In "Appoint Utah's AG" (Opinion, June 1), state Sen. Todd Weiler, R-Woods Cross, makes an unconvincing argument that the attorney general should be appointed, not elected.
He starts by saying that the AG's constitutional mandate is to represent state officials only, not the people. In the same paragraph though, he calls the AG the state's "chief law enforcement officer" and blows by the irony without comment.
Weiler is right that elections politicize the AG, but he's wrong in suggesting that politics were the problem in the controversies about attorneys general John Swallow and Mark Shurtleff.
Careless citizens who reflexively marked the box next to the "R" elected those two. Since the voters did a lousy job of choosing the AG, Weiler argues we should take the responsibility away from them. This is an argument for eliminating democracy in general, and it suggests an embarrassing retreat.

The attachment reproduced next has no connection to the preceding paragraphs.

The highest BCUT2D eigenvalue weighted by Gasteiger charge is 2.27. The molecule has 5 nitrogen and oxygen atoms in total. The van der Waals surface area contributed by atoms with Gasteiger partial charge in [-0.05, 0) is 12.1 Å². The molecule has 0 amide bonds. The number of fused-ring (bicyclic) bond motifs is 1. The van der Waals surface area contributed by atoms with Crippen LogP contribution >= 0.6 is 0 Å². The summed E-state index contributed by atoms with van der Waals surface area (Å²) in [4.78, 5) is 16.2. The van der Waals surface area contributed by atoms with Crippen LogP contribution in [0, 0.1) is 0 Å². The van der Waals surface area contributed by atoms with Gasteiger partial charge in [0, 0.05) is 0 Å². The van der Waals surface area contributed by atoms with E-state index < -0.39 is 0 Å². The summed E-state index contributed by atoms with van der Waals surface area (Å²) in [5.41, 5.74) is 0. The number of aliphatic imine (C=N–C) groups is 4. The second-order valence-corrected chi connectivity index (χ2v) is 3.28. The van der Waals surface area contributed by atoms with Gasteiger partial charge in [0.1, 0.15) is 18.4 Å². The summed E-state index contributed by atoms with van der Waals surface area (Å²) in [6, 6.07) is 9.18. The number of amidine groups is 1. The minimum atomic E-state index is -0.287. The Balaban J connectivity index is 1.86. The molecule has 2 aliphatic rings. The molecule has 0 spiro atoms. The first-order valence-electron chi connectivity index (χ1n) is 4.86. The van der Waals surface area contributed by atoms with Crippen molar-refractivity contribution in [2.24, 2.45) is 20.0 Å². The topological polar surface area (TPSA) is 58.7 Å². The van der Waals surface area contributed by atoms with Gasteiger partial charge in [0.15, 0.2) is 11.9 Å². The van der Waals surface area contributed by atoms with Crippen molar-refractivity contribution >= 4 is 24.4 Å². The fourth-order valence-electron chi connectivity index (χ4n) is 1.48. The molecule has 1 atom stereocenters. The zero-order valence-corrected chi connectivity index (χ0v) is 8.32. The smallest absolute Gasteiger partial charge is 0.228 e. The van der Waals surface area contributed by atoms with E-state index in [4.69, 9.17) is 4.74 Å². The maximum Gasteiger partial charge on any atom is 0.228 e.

Fundraising is the real problem. Shurtleff's and Swallow's flagrant abuse of it has undermined the credibility of the AG office and embarrassed Utahns. The solution is to improve the transparency of fundraising in AG campaigns.
While we're wiping the egg off our faces, let's include fundraising reform for all elected Utah offices.
Salt Lake City